TR: I wouldn’t say it was difficult to write those songs. Well… it was difficult in one way. It was difficult because I wanted them to be really good. It took me forever to finish them. Actually, “Rosary” took a long time to finish but “Restless Lady” came together pretty quick. It actually kind of made me happy because it was a way of honoring his memory and his legacy to me.
It’s very personal when you lose someone that you love, especially someone like your father. I had a great relationship with him and he was a really amazing man. And so it was a pretty deeply emotional thing to write those songs because he never really heard me sing. To be able to send out a message into the universe and hope that he can hear it was a fun experience. Definitely an emotional one, and still is when I sing those songs.
Every time is tough because it brings you back to a place that’s pretty sad, but it’s also a place of gratitude because there are so many things that I’m grateful for, that I’m reminded of them when I think of him. It’s not just a blanket of sadness anymore like it used to be. It’s been kind of a long time, so now it’s more of like a reflection on the good times and the things that were really cool. It wasn’t like a struggle or anything. It was a way for me to try to just explore.
BTR: Do you have a songwriting process that you find yourself returning to each time like a ritual or do you find that it really changes from song to song?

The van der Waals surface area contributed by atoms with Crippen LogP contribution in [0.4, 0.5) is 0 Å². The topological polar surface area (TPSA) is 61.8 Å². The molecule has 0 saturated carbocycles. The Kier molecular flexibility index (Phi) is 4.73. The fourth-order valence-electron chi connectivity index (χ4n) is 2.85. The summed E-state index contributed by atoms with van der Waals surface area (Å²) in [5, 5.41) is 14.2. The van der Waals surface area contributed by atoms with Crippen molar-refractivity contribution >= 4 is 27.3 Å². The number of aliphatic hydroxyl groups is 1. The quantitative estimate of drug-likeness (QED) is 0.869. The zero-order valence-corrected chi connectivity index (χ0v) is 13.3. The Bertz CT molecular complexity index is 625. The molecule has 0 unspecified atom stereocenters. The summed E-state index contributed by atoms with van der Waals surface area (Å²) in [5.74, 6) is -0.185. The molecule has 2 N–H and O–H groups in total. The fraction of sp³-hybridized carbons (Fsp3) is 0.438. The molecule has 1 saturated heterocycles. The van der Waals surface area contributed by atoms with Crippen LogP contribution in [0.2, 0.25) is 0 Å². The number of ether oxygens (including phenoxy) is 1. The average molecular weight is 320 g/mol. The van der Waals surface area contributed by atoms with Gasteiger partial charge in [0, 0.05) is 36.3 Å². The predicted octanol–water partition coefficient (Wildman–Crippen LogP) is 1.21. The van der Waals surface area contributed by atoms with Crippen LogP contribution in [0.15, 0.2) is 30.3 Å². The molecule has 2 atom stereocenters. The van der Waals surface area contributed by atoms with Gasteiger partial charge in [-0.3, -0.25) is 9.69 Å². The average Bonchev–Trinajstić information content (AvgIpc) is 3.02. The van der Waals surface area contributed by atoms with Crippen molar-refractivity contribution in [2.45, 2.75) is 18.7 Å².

TR: It does change, but I would say for the most part everything starts with the melody. I latch onto something I like, even if it’s just a couple of chords that sound pretty. And I just sing kind of random sounds. Not even words, just anything that comes to my mind in the form of melody. And if I like that, I’ll try to put something to it.
I usually have ideas in mind, like certain lyrics that I think are cool. And if I find one of those melodies that fits the lyric, I’ll build a song around that most of the time. So very rarely does it happen like, “I’m going to write a song about this.” I can’t do it backwards. I’ve done it the other way, but the melody exploration is pretty much my way these days.
BTR: You totally kill it as a solo artist, but you’ve since moved on to a band. What’s that transition been like?
TR: It’s great, because as hard as you work on the record there’s always going to be little things that each person brings to the live show and everybody kind of has their own personality on their instrument. So it’s kind of a totally different experience. While the songs are the same, they have their own flavor when we play them live.
I think everybody brings kind of a fresh viewpoint. My keyboard player’s got a jazz background. He puts some really interesting voices on songs that I would have never even thought of and they work really well. My guitar player, he’s a blues maniac. He’s just got this beautiful, beautiful tone. Makes songs speak in a certain way that you never really think would happen.
BTR: Sounds like the songs are taking on a new life on the road.
TR: They have, thanks to these really, really incredible players. We’ve been performing around New York the last few months and it’s going really good. I do love playing my songs by myself, but it feels a lot better to have those layers that we worked on in the studio come to life.